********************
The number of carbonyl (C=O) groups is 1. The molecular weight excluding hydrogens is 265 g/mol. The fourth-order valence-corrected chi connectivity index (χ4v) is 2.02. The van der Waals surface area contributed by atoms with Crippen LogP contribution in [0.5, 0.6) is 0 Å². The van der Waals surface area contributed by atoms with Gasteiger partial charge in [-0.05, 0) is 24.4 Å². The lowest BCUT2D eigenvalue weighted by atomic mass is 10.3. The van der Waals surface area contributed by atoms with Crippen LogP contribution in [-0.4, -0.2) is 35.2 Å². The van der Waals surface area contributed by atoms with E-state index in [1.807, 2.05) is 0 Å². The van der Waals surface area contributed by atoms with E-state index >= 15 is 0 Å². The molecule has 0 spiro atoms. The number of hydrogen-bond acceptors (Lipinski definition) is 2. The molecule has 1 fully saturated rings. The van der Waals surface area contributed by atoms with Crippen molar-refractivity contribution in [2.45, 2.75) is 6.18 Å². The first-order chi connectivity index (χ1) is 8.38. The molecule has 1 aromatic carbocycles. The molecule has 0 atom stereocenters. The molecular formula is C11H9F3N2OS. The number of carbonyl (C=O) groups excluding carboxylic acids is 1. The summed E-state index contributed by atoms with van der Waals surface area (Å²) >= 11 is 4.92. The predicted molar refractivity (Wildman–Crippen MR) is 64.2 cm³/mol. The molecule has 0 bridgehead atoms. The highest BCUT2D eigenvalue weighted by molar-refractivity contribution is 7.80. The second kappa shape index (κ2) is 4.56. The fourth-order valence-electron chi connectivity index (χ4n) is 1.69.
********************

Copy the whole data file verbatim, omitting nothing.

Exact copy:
The number of carbonyl (C=O) groups is 1. The molecular weight excluding hydrogens is 265 g/mol. The fourth-order valence-corrected chi connectivity index (χ4v) is 2.02. The van der Waals surface area contributed by atoms with Crippen LogP contribution in [0.5, 0.6) is 0 Å². The van der Waals surface area contributed by atoms with Gasteiger partial charge in [-0.05, 0) is 24.4 Å². The lowest BCUT2D eigenvalue weighted by atomic mass is 10.3. The van der Waals surface area contributed by atoms with Crippen LogP contribution in [-0.4, -0.2) is 35.2 Å². The van der Waals surface area contributed by atoms with E-state index in [1.807, 2.05) is 0 Å². The van der Waals surface area contributed by atoms with E-state index >= 15 is 0 Å². The molecule has 0 spiro atoms. The number of hydrogen-bond acceptors (Lipinski definition) is 2. The molecule has 1 fully saturated rings. The van der Waals surface area contributed by atoms with Crippen molar-refractivity contribution in [2.45, 2.75) is 6.18 Å². The first-order chi connectivity index (χ1) is 8.38. The molecule has 1 aromatic carbocycles. The molecule has 0 atom stereocenters. The molecular formula is C11H9F3N2OS. The number of carbonyl (C=O) groups excluding carboxylic acids is 1. The summed E-state index contributed by atoms with van der Waals surface area (Å²) >= 11 is 4.92. The predicted molar refractivity (Wildman–Crippen MR) is 64.2 cm³/mol. The molecule has 0 bridgehead atoms. The highest BCUT2D eigenvalue weighted by molar-refractivity contribution is 7.80. The second kappa shape index (κ2) is 4.56. The fourth-order valence-electron chi connectivity index (χ4n) is 1.69.